Lemmy told us that Girlschool rocked and Lemmy was right

This five-disc collection of Girlschool recordings is a fascinating evisceration of a trailblazing rock band

Girlschool: The School Report 1978-2008 cover art
(Image: © HNE)

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The gateway single for most of us was the blistering Girlschool/Motörhead (Headgirl) 10-inch collaboration Please Don’t Touch, three slabs of blistering hard rock released on Valentine’s Day 1981, known as the St. Valentines Day Massacre EP. Lemmy loved the idea of women playing hard rock (“Don’t call this heavy metal,” he said), and figured Girlschool could rock as hard as any man. And he was right. It was the biggest hit either band had, reaching No.5 in the singles chart.

The fact that Girlschool were an all-female band could have been a handicap in the male-dominated rock scene of the time (the New Wave Of British Heavy Metal, as championed by music paper Sounds). However, the fact that Girlschool could clearly rock so hard (like The Runaways a few years earlier) meant gender wasn’t a barrier to success, for once. 

The storming 1981 album Hit And Run was a Top 10 hit in the UK, and its slightly disappointing follow-up Screaming Blue Murder did okay too. Girlschool headlined the Friday at the Reading Festival in 1981.

Unlike The Runaways, however, who were put together by Kim Fowley to tap into adolescent teenage boys’ bedroom fantasies, Girlschool were never marketed as sex symbols. Vocalist/ rhythm guitarist Kim McAuliffe formed a covers band Painted Lady at school in Wandsworth, South London with Enid Williams (bass) in 1975, bringing in female bandmates because “we couldn’t find any blokes who wanted to play with us”. Vocalist/ lead guitarist Kelly Johnson and drummer Denise Dufort joined in 1978, and Girlschool were born.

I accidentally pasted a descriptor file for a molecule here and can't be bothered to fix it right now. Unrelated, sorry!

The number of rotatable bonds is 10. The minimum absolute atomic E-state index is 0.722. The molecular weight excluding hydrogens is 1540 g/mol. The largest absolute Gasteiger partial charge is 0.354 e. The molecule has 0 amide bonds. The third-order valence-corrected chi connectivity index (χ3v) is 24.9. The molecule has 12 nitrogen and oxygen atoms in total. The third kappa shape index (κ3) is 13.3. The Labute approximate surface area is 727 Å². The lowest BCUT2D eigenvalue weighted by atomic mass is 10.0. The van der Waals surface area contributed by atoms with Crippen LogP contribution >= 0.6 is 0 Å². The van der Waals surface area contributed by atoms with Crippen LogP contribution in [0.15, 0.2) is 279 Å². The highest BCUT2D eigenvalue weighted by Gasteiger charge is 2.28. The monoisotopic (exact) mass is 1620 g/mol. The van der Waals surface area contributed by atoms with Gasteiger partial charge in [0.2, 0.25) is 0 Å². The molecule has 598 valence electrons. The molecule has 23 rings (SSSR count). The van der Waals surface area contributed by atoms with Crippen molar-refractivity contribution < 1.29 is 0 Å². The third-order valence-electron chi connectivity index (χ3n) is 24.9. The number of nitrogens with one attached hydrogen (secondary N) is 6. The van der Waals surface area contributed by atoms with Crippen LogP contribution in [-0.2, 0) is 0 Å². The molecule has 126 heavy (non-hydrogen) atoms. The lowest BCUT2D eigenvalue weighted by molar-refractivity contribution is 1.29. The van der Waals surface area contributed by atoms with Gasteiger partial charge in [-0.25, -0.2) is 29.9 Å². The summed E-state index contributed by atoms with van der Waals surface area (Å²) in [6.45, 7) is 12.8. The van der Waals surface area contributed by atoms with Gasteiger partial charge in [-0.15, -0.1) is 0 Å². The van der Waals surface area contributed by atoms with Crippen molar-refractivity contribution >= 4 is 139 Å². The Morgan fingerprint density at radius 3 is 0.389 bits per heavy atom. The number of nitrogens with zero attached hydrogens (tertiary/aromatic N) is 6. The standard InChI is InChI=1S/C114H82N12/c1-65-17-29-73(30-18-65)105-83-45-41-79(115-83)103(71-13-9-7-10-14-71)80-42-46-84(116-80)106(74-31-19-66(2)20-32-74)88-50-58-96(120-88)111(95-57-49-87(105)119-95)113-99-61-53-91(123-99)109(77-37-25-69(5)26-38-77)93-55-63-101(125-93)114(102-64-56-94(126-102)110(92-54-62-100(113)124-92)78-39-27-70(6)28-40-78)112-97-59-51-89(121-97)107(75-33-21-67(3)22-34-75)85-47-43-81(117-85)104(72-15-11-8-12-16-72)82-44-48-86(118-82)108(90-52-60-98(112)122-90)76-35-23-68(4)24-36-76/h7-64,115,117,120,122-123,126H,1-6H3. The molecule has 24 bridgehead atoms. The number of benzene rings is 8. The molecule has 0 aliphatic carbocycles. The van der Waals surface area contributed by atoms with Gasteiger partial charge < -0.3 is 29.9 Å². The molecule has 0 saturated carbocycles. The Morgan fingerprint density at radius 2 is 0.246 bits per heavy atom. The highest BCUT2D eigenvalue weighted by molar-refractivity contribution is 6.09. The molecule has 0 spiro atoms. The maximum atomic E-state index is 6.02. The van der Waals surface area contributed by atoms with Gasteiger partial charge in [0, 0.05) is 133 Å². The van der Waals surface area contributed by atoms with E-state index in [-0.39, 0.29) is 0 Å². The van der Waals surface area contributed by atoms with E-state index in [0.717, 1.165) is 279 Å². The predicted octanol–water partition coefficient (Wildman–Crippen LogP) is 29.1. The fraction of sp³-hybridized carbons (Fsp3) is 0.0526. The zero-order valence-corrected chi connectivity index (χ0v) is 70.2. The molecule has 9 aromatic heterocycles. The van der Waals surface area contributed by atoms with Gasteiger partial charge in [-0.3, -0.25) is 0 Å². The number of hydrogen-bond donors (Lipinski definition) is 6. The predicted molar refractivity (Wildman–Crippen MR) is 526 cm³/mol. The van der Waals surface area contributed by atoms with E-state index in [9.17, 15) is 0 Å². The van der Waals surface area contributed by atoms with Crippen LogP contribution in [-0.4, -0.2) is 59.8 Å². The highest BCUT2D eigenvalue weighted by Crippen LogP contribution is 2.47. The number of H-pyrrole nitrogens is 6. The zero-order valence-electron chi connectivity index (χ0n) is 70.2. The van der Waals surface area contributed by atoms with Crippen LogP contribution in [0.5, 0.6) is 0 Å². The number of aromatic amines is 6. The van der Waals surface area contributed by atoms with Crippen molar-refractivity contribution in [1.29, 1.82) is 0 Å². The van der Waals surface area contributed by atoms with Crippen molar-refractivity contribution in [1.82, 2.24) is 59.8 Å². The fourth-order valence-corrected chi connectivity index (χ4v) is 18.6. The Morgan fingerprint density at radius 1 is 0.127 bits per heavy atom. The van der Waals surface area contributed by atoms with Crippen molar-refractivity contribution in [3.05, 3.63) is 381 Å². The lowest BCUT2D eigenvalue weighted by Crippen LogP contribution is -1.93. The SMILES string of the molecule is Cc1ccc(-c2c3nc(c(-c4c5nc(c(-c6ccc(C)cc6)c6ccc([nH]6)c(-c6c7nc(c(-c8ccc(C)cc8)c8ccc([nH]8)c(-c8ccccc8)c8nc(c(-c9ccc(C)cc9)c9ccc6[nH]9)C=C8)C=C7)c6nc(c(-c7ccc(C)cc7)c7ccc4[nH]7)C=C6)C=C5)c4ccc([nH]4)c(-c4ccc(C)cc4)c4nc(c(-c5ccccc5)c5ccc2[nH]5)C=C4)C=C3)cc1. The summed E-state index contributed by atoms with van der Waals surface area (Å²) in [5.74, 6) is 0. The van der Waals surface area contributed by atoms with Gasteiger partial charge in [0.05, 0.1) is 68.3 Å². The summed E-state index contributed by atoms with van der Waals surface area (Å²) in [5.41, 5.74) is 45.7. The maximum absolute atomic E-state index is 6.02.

The final disc of this comprehensive five-disc collection includes charming lo-fi live recordings by Painted Lady (Johnny B Goode, The Beatles, Honky Tonk Women) which give a very good sense of Girlschool’s roots, mutating rapidly through pub rock, glam and taking in a fair Joan Jett and Go-Go’s influence along the way, until they arrived at the good-natured high-octane heavy rock band still extant today. Johnson sadly died of spinal cancer in 2007.

Most of the good stuff is on the first disc, Demolition Girls 1979-1983Race With The Devil, Hit And Run and (of course) Please Don’t Touch – but that doesn’t prevent the remaining four discs from being a fascinating evisceration of a trailblazing female rock band at a time when rock music was in desperate need of female trailblazers.

Everett True

Everett True started life as The Legend!, publishing the fanzine of that name and contributing to NME. Subsequently he wrote for some years for Melody Maker, for whom he wrote seminal pieces about Nirvana and others. He was the co-founder with photographer Steve Gullick of Careless Talk Costs Lives, a deliberately short-lived publication designed to be the antidote to the established UK music magazines.